Your service desk has tickets that come in that need to be checked, tickets that are due to service level agreement (SLA) violations, and outdated tickets that insist on SLA statistics.

Add to that the monotony of firefighting day in and day out and it’s no wonder that staff turnover at the IT service desk is so high (and increasing).

Once your IT organization starts taking on Problem Management, your service desk agents will begin to see a reduction in repeat tickets. And two things happen when you reduce recurring incidents:

  • The monotony of solving the same problems disappears.
  • The workload of the staff decreases.
  • Now that your service desk employees are dealing with a smaller, more varied workload, they can enjoy a less pressured and more enjoyable work experience.

In addition, you do not have to spend too long on Problem Management before you can take advantage of these benefits.

3. Shorten your average repair time (MTTR)

Part of a problem manager’s responsibility is to create and maintain a database of known errors (KEDB). Where a “known bug” is a problem for which a documented “workaround” exists. Ideally, a problem record becomes a known error shortly after it is logged.

When a problem becomes a known bug, it can mean that a permanent solution to the cause is still being sought, with a workaround to resolve the incident faster in the meantime.

The KEDB is owned by the problem manager, but is used within both the problem management and incident management process. So by having a KEDB, your service desk agents can refer to this knowledge when an incident occurs to see if there is a solution.

This often means that the end user is back up and running much faster, because the service desk agent now knows exactly how to restore the service.

Another advantage of the KEDB is that all your agents can provide the same level of service to your end users. If you have well-documented workarounds or solutions to your incidents, you don’t have to rely on employees to remember each individual solution. Whether you’re experienced or new to the service desk, your agents can provide the service your end users expect (and I would add, deserve).

4. Prevent malfunctions before they occur

Imagine being able to prevent incidents before they happen. Yes, now we are talking!

Proactive Problem Management should be part of your Continuous Service Improvement (CSI). It requires a lot more time and focus than reactive Problem Management, but once you get there, you can start identifying when a service outage might happen and take the necessary steps to make sure it doesn’t.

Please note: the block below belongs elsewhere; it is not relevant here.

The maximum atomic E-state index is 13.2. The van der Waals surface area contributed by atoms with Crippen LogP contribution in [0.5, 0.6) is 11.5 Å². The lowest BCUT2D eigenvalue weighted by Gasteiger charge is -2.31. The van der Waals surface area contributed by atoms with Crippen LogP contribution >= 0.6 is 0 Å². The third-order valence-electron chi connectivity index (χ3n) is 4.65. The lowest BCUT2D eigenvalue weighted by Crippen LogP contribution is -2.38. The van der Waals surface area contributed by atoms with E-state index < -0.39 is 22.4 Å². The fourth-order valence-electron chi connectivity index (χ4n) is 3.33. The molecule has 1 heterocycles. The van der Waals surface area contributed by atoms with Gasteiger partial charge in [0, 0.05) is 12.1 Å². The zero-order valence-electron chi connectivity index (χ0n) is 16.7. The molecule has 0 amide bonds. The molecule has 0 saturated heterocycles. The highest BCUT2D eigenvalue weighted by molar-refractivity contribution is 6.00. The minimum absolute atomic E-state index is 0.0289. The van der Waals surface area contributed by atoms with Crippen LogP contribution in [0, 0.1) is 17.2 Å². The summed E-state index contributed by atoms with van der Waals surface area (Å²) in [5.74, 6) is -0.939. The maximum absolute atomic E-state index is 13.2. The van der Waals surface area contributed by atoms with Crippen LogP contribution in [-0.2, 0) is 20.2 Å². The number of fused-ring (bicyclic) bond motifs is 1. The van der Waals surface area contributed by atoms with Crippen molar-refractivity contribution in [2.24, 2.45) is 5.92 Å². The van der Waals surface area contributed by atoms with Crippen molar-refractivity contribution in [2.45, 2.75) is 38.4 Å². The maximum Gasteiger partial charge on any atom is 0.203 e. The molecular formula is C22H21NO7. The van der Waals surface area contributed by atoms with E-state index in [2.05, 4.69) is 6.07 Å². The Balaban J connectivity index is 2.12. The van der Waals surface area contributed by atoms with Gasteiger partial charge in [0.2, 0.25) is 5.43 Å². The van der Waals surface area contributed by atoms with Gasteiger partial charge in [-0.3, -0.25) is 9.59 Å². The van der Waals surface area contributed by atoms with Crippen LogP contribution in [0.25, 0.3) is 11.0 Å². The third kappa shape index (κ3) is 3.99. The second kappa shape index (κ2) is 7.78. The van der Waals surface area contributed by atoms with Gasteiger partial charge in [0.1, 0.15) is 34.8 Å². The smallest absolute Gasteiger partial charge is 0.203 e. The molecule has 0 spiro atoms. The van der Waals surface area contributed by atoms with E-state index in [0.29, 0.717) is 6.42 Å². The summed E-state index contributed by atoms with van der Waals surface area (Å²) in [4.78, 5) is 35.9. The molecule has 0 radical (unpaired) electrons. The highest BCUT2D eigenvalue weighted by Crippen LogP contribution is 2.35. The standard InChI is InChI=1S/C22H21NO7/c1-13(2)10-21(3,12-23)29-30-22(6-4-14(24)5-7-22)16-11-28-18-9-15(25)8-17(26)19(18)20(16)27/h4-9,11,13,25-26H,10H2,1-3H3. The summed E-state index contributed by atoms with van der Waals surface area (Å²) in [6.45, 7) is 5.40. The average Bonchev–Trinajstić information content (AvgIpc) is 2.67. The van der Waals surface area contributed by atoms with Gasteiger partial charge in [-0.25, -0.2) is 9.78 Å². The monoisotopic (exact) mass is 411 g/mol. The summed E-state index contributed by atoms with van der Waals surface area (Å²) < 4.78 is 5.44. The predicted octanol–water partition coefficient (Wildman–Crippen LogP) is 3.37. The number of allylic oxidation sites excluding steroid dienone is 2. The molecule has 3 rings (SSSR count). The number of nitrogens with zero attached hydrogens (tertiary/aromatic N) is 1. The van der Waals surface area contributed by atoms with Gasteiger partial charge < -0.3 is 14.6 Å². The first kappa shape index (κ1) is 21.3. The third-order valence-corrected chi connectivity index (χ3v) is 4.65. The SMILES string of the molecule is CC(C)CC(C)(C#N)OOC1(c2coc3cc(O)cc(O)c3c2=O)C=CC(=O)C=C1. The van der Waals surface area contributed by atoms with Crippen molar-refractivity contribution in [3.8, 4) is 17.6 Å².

Is It Easy? Absolutely not. Proactive Problem Management needs other processes if it is to be useful. It requires assistance from incident management, asset management, event management, change management and access management. You also need monitoring tools and it can only really work with a dedicated problem management team.

However, the benefits of proactive Problem Management are clear: you prevent incidents before they happen. This means no tickets to the service desk and no interruptions for your end users. Most importantly, it can also prevent major incidents for business!

5. Get a higher CSAT score

Simply put, if you achieve all of the points I discussed above, then you are pretty much guaranteed to improve your CSAT score.

If your end users constantly see the same issues and need to log the same incident tickets, they won’t be happy. If their service is constantly disrupted or if they experience ebb and flow in quality, they are likely to give your IT support a low score. And if the level of service they receive when they need to contact the service desk is inconsistent, they probably won’t rate your agents highly.

The Problem Management Process solves all this.

Your end users will see the number of recurring incidents decrease, so they spend less time on the phone with IT. Then when they need to call, it doesn’t matter who they contact – they get a consistent level of support efficiency and effectiveness.

Finally, if you prevent incidents before they happen, end users don’t have to call you at all. And if you know an incident will occur, but you can’t prevent it, at least notify your end users to prepare for it.

Imagine that the CSAT score that IT gets!

The trick to getting Problem Management right is to start slow. Build the process gradually, document what works, and learn from what doesn’t work along the way. Don’t be put off if you don’t already have every other process in place. Although proactive Problem Management is the dream, you can still get a lot done with reactive Problem Management.

So what are you waiting for? Use Problem Management in your organization to give your end users the IT experience they deserve! Do you need help setting up Problem Management or would you rather leave it to an experienced professional? Please feel free to contact Hilkon Management & Consultancy!

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Michel Hilverts

Michel Hilverts

Owner & Blogger

I will regularly post nice news or interesting facts about IT and/or Hilkon related matters.